Login| Sign Up| Help| Contact|

Patent Searching and Data


Title:
BUILDING STRUCTURE
Document Type and Number:
WIPO Patent Application WO/2009/052590
Kind Code:
A1
Abstract:
The invention relates to a building assembly comprising an operatively lower retaining channel for receiving wall panel sections, and an elevated ring beam, wherein the ring beam is connected or secured to the lower retaining channel by way of securing means or connectors internal to the wall panel section. The wall panel sections may be profiled internally so as to define cavities through which the connectors or securing elements may be passed when the panels are placed in situ.

Inventors:
BUSH, Terry (Unit 4a, 176 Main StreetOsborne Park, Western Australia 6017, AU)
MONTELEONE, Tony (Unit 4a, 176 Main StreetOsborne Park, Western Australia 6017, AU)
Application Number:
AU2008/001589
Publication Date:
April 30, 2009
Filing Date:
October 27, 2008
Export Citation:
Click for automatic bibliography generation   Help
Assignee:
OPTIBUILD CREATIONS WA PTY LTD TRADING AS OPTIBUILD WA (Unit 4a, 176 Main StreetOsborne Park, Western Australia 6017, AU)
BUSH, Terry (Unit 4a, 176 Main StreetOsborne Park, Western Australia 6017, AU)
MONTELEONE, Tony (Unit 4a, 176 Main StreetOsborne Park, Western Australia 6017, AU)
International Classes:
E04H9/14; E04B1/18; E04B2/56; E04C2/38
Domestic Patent References:
WO1999057387A11999-11-11
Foreign References:
US20070245640A12007-10-25
US2883852A1959-04-28
US4633634A1987-01-06
US6298619B12001-10-09
US3777426A1973-12-11
Attorney, Agent or Firm:
WRAYS (Ground Floor, 56 Ord StreetWest Perth, Western Australia 6005, AU)
Download PDF:
Claims:

The Claims Defining the Invention are as Follows;

1. A building assembly comprising:

an operativβly lower retaining channel for receiving a wall panel section, the retaining channel being fastenable to a building support base;

one or more wall panel sections, edges of which are dimensioned to be receivable within the retaining channel; and

an elevated retaining beam resting upon, and substantially coextensive with, the one or more wall panel sections;

the wall panel sections defining internal cavities through which securing elements are passed for securing the beam to the lower retaining channel or the building support base.

2. The building assembly of claim 1 , wherein the securing element is a tensile member or rod.

3. The building assembly of claim 1, wherein the securing element comprises a support pillar or column extending between the beam and the retaining channel and to which both the beam and channel are affixed.

4. The building assembly of claim 1 or claim 2, wherein, when fastened in situ using the tensile rod system, the beam is drawn downwardly toward the lower retaining channel, thereby applying compressive forces to the wall panel sections, in so doing rendering the panels at least partially load bearing.

5. The building assembly of claim 1 or 3, wherein the elevated beam is fastened by way of tensile fasteners to an operatively upper part or end of the column.

6. The building assembly of claim 5, wherein an operatively lower end of the column is fastened by way of tensile fasteners to the lower retaining channel, with the columns serving as primary load bearing members.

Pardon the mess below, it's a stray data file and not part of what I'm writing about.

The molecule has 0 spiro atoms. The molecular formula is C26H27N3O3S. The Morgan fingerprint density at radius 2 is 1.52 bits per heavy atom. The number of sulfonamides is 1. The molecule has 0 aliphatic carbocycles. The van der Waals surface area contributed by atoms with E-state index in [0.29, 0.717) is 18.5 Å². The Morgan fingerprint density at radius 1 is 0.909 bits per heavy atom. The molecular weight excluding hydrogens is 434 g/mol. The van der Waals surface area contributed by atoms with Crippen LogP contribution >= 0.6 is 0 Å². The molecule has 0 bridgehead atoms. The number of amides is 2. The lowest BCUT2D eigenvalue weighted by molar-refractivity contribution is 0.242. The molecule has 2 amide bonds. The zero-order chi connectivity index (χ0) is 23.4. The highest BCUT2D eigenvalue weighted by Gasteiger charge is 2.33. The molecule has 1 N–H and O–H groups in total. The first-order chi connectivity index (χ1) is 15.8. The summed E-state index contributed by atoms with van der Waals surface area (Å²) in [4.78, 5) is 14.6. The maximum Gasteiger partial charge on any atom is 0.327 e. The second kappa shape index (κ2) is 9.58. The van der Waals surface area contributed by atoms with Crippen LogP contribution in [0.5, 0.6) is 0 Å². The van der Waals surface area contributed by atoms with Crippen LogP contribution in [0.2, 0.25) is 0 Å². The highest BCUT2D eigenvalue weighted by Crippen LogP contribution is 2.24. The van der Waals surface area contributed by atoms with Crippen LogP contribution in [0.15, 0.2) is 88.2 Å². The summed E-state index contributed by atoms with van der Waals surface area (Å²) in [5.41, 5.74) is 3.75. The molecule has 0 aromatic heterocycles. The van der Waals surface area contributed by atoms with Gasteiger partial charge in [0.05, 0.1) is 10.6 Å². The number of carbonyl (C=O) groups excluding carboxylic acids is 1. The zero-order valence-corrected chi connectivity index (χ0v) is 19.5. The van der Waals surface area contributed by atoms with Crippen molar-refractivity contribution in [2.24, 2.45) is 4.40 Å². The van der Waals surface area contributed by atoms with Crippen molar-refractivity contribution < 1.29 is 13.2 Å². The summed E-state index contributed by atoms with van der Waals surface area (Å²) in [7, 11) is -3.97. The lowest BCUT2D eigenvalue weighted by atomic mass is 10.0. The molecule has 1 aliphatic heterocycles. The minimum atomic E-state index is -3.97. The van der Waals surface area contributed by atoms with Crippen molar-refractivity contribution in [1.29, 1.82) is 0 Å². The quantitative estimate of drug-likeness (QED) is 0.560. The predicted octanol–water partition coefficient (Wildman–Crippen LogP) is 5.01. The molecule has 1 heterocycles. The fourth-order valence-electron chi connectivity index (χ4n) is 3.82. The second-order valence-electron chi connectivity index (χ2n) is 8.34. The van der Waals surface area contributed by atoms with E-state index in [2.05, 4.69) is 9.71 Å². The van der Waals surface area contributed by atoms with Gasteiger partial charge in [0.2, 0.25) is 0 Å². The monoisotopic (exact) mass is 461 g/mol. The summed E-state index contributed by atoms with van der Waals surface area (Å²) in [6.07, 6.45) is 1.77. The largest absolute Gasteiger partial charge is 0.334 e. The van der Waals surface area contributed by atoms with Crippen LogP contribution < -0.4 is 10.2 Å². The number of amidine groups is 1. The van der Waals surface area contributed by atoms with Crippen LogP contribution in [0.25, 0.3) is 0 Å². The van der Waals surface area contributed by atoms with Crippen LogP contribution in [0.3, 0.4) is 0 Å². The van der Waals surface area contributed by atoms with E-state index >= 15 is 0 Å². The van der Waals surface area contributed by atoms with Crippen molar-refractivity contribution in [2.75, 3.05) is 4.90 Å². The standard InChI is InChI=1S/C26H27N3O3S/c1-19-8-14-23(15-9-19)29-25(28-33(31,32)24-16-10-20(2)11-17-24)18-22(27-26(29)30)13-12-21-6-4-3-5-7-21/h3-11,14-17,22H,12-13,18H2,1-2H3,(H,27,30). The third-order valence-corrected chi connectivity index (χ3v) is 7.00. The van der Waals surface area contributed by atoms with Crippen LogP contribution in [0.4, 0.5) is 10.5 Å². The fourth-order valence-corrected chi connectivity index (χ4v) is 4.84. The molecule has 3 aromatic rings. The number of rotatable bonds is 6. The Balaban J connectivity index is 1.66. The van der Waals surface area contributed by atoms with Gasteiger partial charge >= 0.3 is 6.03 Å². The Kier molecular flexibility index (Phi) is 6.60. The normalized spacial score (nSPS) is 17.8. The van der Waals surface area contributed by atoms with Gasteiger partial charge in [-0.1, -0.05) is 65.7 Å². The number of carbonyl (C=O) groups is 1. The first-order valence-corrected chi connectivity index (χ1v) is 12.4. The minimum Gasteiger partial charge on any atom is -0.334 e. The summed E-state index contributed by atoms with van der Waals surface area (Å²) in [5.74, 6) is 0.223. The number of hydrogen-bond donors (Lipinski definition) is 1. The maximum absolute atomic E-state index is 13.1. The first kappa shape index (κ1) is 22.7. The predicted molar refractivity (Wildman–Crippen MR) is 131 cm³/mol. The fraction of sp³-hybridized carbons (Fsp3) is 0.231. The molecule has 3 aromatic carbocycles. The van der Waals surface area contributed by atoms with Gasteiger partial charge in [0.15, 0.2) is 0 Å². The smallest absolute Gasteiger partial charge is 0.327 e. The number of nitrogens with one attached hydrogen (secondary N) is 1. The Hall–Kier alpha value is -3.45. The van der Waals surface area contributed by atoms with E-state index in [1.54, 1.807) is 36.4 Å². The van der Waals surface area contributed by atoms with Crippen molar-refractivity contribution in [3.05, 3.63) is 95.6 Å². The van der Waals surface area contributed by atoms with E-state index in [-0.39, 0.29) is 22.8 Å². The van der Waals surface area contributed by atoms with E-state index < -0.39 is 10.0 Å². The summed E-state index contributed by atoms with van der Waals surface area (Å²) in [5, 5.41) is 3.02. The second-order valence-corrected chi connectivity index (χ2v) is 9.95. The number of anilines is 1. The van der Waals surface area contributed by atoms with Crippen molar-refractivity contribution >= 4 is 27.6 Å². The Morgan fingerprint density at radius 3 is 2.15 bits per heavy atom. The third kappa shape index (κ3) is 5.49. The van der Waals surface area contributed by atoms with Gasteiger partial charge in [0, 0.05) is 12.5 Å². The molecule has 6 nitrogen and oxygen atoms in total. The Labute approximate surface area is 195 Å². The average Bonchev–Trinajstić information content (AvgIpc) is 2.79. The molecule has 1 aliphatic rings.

7. The assembly as claimed in any one of claims 1 to 6, wherein the columns or rods are spaced at regular intervals of between 1200 mm and 3600 mm from each other.

8. The assembly as claimed in claim 7, wherein the columns or rods are spaced at intervals of between 1800 mm and 3000 mm from each other.

9. The assembly as claimed in claim 8, wherein the columns or rods are spaced at intervals of about 2400 mm from each other.

10.The assembly as claimed in one of claims 1 to 9, wherein the retaining channel comprises, when seen in cross-section, a U-shaped seat for receiving a wall panel, and an operatively downwardly extending skirt or flange which extends in dog leg fashion from an operatively lower edge of the channel.

11. The assembly as claimed in any one of claims 1 to 10, wherein, in use, the lower retaining channel substantially follows, and is substantially coextensive with, a periphery of the building support base, and the elevated retaining beam similarly follows or traces the path of the retaining channel.

12.Thθ assembly as claimed in any one of claims 1 to 11 , wherein an operatively upper inverted U-shaped channel or guide is placed intermediate to an upper section of each wall panel section and the elevated beam, so as to assist in evenly distributing any compressive forces acting upon the wall panel sections.

13.The assembly as claimed in any one of claims 1 to 12, wherein the wall panel sections each comprise a core panel having stepped edges or cut-outs which allow the wall panel sections to fit snugly within the retaining channel, while being substantially flush with the outer edge of the retaining channel.

14.The assembly as claimed in claim 13, wherein operatively lower edges of each core panel are chamfered or profiled to define a unilateral or bilateral step, the step having a height commensurate with the length of the upwardly extending sides of the lower retaining channel.

15.The assembly as claimed in any one of claims 12 to 14, wherein the upper edges of each core panel are suitably chamfered, profiled, or stepped to fit snugly within the operatively upper inverted U-shaped channel or guide.

16.The assembly as claimed in any one of claims 13 to 16, wherein the wall panel sections further include inner and outer cladding panels which are fixed to the core panel.